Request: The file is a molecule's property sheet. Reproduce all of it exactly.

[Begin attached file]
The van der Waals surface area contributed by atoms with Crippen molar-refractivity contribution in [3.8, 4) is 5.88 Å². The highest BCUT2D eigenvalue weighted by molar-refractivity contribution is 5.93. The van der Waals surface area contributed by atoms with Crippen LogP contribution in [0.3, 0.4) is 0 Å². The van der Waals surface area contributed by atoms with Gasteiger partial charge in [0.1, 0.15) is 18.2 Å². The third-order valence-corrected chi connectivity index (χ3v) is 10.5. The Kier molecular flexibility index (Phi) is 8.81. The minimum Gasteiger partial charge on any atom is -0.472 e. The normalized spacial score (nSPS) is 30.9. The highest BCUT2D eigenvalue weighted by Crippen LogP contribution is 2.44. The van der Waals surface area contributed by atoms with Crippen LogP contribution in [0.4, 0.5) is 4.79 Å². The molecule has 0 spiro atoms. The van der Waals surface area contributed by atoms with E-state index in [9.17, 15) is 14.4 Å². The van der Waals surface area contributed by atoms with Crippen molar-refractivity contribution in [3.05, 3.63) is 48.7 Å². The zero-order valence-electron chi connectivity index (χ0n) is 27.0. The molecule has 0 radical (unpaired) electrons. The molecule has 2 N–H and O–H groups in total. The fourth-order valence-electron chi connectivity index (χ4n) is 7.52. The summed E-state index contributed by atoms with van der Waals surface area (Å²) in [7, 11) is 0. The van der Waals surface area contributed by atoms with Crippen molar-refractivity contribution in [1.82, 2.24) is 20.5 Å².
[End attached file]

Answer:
The van der Waals surface area contributed by atoms with Crippen molar-refractivity contribution in [3.8, 4) is 5.88 Å². The highest BCUT2D eigenvalue weighted by molar-refractivity contribution is 5.93. The van der Waals surface area contributed by atoms with Crippen LogP contribution in [0.3, 0.4) is 0 Å². The van der Waals surface area contributed by atoms with Gasteiger partial charge in [0.1, 0.15) is 18.2 Å². The third-order valence-corrected chi connectivity index (χ3v) is 10.5. The Kier molecular flexibility index (Phi) is 8.81. The minimum Gasteiger partial charge on any atom is -0.472 e. The normalized spacial score (nSPS) is 30.9. The highest BCUT2D eigenvalue weighted by Crippen LogP contribution is 2.44. The van der Waals surface area contributed by atoms with Crippen LogP contribution in [0.4, 0.5) is 4.79 Å². The molecule has 0 spiro atoms. The van der Waals surface area contributed by atoms with E-state index in [9.17, 15) is 14.4 Å². The van der Waals surface area contributed by atoms with Crippen molar-refractivity contribution in [3.05, 3.63) is 48.7 Å². The zero-order valence-electron chi connectivity index (χ0n) is 27.0. The molecule has 0 radical (unpaired) electrons. The molecule has 2 N–H and O–H groups in total. The fourth-order valence-electron chi connectivity index (χ4n) is 7.52. The summed E-state index contributed by atoms with van der Waals surface area (Å²) in [7, 11) is 0. The van der Waals surface area contributed by atoms with Crippen molar-refractivity contribution in [1.82, 2.24) is 20.5 Å².